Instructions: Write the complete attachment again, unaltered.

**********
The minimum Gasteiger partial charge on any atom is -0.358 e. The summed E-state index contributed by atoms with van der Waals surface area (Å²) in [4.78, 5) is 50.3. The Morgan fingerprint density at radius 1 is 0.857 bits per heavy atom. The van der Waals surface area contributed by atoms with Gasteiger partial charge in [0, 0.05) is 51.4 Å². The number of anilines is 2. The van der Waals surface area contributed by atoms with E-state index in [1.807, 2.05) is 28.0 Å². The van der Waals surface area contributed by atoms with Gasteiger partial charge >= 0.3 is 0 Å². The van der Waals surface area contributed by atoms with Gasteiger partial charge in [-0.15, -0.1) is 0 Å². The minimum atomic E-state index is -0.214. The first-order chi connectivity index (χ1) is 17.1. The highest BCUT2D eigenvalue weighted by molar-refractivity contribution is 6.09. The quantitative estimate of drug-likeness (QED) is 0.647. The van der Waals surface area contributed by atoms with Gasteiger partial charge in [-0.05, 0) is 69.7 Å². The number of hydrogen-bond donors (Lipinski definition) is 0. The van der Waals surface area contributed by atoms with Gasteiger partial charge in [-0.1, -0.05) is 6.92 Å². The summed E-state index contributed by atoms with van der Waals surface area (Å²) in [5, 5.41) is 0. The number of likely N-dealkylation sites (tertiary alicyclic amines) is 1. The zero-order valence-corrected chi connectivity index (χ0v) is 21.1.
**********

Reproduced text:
The minimum Gasteiger partial charge on any atom is -0.358 e. The summed E-state index contributed by atoms with van der Waals surface area (Å²) in [4.78, 5) is 50.3. The Morgan fingerprint density at radius 1 is 0.857 bits per heavy atom. The van der Waals surface area contributed by atoms with Gasteiger partial charge in [0, 0.05) is 51.4 Å². The number of anilines is 2. The van der Waals surface area contributed by atoms with E-state index in [1.807, 2.05) is 28.0 Å². The van der Waals surface area contributed by atoms with Gasteiger partial charge >= 0.3 is 0 Å². The van der Waals surface area contributed by atoms with Gasteiger partial charge in [-0.15, -0.1) is 0 Å². The minimum atomic E-state index is -0.214. The first-order chi connectivity index (χ1) is 17.1. The highest BCUT2D eigenvalue weighted by molar-refractivity contribution is 6.09. The quantitative estimate of drug-likeness (QED) is 0.647. The van der Waals surface area contributed by atoms with Gasteiger partial charge in [-0.05, 0) is 69.7 Å². The number of hydrogen-bond donors (Lipinski definition) is 0. The van der Waals surface area contributed by atoms with Gasteiger partial charge in [-0.1, -0.05) is 6.92 Å². The summed E-state index contributed by atoms with van der Waals surface area (Å²) in [5, 5.41) is 0. The number of likely N-dealkylation sites (tertiary alicyclic amines) is 1. The zero-order valence-corrected chi connectivity index (χ0v) is 21.1.